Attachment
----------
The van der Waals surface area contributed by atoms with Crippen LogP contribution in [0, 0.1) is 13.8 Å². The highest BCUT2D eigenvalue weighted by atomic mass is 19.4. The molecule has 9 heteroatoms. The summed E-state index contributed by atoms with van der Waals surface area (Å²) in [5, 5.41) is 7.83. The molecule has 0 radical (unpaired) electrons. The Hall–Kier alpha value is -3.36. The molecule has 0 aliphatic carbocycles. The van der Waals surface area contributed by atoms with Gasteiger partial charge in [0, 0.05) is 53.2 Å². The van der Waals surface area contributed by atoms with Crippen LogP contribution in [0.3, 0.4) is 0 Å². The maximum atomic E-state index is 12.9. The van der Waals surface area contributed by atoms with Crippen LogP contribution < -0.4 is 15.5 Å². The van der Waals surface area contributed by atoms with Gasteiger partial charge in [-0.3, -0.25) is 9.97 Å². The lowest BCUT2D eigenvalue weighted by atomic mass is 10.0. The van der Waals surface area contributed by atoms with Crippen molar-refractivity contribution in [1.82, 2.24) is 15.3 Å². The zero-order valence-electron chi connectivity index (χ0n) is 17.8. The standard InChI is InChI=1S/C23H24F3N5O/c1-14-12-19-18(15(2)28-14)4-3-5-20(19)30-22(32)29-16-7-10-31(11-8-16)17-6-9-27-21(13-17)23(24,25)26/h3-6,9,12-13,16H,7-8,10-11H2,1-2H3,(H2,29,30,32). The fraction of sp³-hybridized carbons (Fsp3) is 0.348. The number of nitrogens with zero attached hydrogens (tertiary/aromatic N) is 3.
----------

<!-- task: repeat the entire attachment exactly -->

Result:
The van der Waals surface area contributed by atoms with Crippen LogP contribution in [0, 0.1) is 13.8 Å². The highest BCUT2D eigenvalue weighted by atomic mass is 19.4. The molecule has 9 heteroatoms. The summed E-state index contributed by atoms with van der Waals surface area (Å²) in [5, 5.41) is 7.83. The molecule has 0 radical (unpaired) electrons. The Hall–Kier alpha value is -3.36. The molecule has 0 aliphatic carbocycles. The van der Waals surface area contributed by atoms with Gasteiger partial charge in [0, 0.05) is 53.2 Å². The van der Waals surface area contributed by atoms with Crippen LogP contribution in [0.3, 0.4) is 0 Å². The maximum atomic E-state index is 12.9. The van der Waals surface area contributed by atoms with Crippen LogP contribution < -0.4 is 15.5 Å². The van der Waals surface area contributed by atoms with Gasteiger partial charge in [-0.3, -0.25) is 9.97 Å². The lowest BCUT2D eigenvalue weighted by atomic mass is 10.0. The van der Waals surface area contributed by atoms with Crippen molar-refractivity contribution in [1.82, 2.24) is 15.3 Å². The zero-order valence-electron chi connectivity index (χ0n) is 17.8. The standard InChI is InChI=1S/C23H24F3N5O/c1-14-12-19-18(15(2)28-14)4-3-5-20(19)30-22(32)29-16-7-10-31(11-8-16)17-6-9-27-21(13-17)23(24,25)26/h3-6,9,12-13,16H,7-8,10-11H2,1-2H3,(H2,29,30,32). The fraction of sp³-hybridized carbons (Fsp3) is 0.348. The number of nitrogens with zero attached hydrogens (tertiary/aromatic N) is 3.